This week’s Get Series(ous). series definitely fits into that category. It’s highlighted GREEN in my Excel spreadsheet which tells me that it has a 100% chance of being re-read MORE THAN ONCE. As I’ve already read/listened to the first two books in the series three times each, I think it needs a new color. Like mochachino or parsley sprig.

Who should read this series?

ANYONE WITH A SOUL WHO CARES ABOUT LOVE AND LIFE. Ok, that might seem a bit extreme–and broad. 

This reader is a fan of the underdog, the underserved populations, the under-appreciated. This reader loves a book with superstar heroes in unassuming miens. This reader may love Hero by Perry Moore,  A Prayer for Owen Meany by John Irving–Rocky. 

All of these share one thing, one specific trait that makes them all wonderfully readable/watchable–hope. All of these books and main characters inspire immense amounts of hope in the reader.

Also, this reader isn’t afraid to laugh at seemingly upsetting circumstances. They understand the catharsis that is making light of a rough situation. This reader craves real emotion in their books, however subtle, knowing that sometimes, subtle is the most gut-wrenching.

What is this series?


The Blurb:

A thirty-nine-year-old with Asperger’s syndrome and obsessive-compulsive disorder, Edward Stanton lives alone on a rigid schedule in the Montana town where he grew up. His carefully constructed routine includes tracking his most common waking time (7:38 a.m.), refusing to start his therapy sessions even a minute before the appointed hour (10:00 a.m.), and watching one episode of the 1960s cop show Dragnet each night (10:00 p.m.).

But when a single mother and her nine-year-old son move in across the street, Edward’s timetable comes undone. Over the course of a momentous 600 hours, he opens up to his new neighbors and confronts old grievances with his estranged parents. Exposed to both the joys and heartaches of friendship, Edward must ultimately decide whether to embrace the world outside his door or retreat to his solitary ways.

Why I love it.

Right off the bat, let me again, in the interest of full-disclosure, tell you a little about my family. My nephew, a beautiful and sweet 16 year old boy, has Autism. Specifically, PDD-NOS. My son, aka The Captain, aka My WORLD, my handsomest handsome child with a heart of pure sugar, has Sensory Processing Disorder with a joint Dx of ADHD, and Social Anxiety Disorder. 

So you can see why a series revolving around a grown man who learns to live in a world that seems out of his world might interest me.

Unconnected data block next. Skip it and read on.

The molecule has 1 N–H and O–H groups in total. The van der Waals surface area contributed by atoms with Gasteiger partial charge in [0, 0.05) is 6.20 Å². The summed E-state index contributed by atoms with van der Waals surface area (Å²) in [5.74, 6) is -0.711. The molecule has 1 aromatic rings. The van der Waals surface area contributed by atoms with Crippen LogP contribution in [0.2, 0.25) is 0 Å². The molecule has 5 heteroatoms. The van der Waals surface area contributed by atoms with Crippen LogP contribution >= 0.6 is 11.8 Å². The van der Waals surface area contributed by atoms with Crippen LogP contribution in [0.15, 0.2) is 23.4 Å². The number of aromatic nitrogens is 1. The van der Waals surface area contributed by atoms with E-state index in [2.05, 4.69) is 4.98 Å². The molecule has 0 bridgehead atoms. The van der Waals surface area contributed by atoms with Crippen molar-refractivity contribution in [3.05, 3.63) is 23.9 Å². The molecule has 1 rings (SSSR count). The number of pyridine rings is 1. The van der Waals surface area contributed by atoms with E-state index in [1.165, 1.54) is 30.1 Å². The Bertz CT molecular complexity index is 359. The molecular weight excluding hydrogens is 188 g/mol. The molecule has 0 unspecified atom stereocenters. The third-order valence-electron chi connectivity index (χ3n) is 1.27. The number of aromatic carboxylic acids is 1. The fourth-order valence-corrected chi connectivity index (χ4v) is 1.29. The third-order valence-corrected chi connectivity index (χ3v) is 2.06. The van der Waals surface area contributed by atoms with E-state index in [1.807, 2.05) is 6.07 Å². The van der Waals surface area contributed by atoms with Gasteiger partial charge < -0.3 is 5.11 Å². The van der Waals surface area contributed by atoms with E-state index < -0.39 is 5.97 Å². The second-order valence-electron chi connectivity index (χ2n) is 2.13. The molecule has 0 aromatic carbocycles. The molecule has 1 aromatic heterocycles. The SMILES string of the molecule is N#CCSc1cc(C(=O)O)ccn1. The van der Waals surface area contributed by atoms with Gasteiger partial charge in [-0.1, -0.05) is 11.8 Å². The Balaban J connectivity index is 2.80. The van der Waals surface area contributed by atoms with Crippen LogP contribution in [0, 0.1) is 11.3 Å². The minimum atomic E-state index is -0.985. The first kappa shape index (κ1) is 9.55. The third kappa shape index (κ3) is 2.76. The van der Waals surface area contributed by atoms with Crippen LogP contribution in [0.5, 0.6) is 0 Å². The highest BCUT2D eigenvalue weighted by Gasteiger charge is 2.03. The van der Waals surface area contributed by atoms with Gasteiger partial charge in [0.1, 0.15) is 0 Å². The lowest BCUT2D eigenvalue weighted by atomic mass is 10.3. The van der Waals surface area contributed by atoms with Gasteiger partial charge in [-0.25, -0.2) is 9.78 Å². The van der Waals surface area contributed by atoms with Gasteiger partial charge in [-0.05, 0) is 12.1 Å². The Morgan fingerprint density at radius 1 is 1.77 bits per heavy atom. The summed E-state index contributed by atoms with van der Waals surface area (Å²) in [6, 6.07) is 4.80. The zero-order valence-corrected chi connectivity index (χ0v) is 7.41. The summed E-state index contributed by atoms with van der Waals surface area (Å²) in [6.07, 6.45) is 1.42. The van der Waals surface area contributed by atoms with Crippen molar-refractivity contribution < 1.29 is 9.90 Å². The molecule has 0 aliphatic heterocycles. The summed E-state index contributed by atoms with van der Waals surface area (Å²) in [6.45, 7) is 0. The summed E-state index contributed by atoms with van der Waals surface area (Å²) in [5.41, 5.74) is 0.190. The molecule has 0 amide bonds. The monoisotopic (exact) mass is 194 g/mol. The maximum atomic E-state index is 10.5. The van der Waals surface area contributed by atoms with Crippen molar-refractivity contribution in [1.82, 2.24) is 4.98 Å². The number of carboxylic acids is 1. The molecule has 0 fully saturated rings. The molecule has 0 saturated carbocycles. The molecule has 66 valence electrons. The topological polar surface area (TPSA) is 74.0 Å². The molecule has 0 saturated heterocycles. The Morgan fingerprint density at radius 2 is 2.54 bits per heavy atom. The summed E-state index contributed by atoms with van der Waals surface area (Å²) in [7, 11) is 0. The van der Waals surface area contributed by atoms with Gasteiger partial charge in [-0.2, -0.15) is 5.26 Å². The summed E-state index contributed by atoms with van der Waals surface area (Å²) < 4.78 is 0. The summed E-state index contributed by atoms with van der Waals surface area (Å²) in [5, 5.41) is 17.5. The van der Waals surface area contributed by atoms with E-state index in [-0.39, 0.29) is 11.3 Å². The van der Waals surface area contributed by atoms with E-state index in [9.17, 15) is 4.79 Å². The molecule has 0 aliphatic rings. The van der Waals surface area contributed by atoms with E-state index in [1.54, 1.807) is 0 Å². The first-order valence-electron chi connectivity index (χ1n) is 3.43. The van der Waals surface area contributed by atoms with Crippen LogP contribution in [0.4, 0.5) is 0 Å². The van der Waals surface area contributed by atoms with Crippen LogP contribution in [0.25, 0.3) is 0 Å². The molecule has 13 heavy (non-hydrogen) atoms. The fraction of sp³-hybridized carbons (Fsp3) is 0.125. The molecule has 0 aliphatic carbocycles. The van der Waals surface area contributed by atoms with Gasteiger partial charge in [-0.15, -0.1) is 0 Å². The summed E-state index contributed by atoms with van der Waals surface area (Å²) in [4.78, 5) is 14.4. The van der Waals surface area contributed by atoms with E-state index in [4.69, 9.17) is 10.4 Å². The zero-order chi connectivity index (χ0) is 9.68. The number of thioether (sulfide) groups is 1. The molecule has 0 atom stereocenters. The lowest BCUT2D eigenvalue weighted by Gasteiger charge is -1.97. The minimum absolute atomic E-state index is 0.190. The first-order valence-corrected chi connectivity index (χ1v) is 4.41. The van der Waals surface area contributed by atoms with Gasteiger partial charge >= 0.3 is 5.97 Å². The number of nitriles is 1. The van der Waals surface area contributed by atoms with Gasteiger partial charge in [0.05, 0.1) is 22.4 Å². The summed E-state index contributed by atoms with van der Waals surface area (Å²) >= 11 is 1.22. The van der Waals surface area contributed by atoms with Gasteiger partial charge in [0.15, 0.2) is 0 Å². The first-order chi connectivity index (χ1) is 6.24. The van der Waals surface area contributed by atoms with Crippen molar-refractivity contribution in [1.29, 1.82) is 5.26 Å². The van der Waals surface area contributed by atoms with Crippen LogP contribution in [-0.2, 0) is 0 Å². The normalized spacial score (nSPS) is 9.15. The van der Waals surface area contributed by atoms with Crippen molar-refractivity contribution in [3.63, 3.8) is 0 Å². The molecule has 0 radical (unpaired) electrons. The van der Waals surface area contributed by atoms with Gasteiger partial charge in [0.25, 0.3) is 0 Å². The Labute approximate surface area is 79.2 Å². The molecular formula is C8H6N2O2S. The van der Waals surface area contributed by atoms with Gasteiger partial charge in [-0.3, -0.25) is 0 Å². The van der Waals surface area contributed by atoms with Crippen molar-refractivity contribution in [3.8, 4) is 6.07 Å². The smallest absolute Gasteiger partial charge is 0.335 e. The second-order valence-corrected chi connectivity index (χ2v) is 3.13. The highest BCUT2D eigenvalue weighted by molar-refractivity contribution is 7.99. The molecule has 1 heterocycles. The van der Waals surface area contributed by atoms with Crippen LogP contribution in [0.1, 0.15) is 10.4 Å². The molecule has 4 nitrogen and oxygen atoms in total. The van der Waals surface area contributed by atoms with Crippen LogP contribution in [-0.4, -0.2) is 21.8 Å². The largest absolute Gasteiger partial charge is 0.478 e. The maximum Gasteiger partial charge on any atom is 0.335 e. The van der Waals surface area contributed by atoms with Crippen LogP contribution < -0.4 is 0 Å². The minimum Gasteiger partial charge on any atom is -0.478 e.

But that’s 100% not all of it. That’s not even 20% of it. The Edward series (I’m including The Fallow Season of Hugo Hunter) is so beautifully written. It is so sharp and precise, it is as though it were fashioned in relief with an exact-o knife, or imported directly into my mind with a supernatural 3D printer.

It’s so funny. Heartbreakingly so. However, you never feel as though you’re laughing AT the MC, which would turn me off immediately. It’s almost as though you’re laughing at the disorder, as strange as that sounds. Asperger’s takes any verbal or mental filter someone may have, and stretches the hole reallllly wide. Therefore, Edward has a tendency to communicate things that we only really hear in our own minds. That is actually really refreshing.

600 Hours of Edward


If you never asked yourself this ONCE while dating, you’re a fucking liarvillepants.

Throughout every facet of these stories, you never lose sight of what is important to each of the characters. This becomes especially important in Edward Adrift and The Fallow Season of Hugo Hunter. But oh man, do you ever get lost in the story. The first two books almost feel epistolary in nature, and this only serves to add to the interest of it all. The reader eventually begins to feel as though they are a part of the data which Edward so carefully collects.

As I mentioned above, I read/listened to this series. I am, by default, a very results-oriented person, and the ability to maintain the narrative whilst I go about the quotidian tasks of daily life appeals to me on a very basely “me” level.

This can be good or bad. If the narrator is great, well then! Hey hey hey! BONUS! Excellent. If the reader is crap??? Yeah. Not so much.

This series is narrated by Luke Daniels. I feel like between him, Tavia Gilbert, the PSM and perhaps this guy….

they’ve been featured on B2B enough that they should have their own graphic or .gif.

luke danielsohsweetbabybuddha that is so fantastically awful I MUST DO ANOTHER!!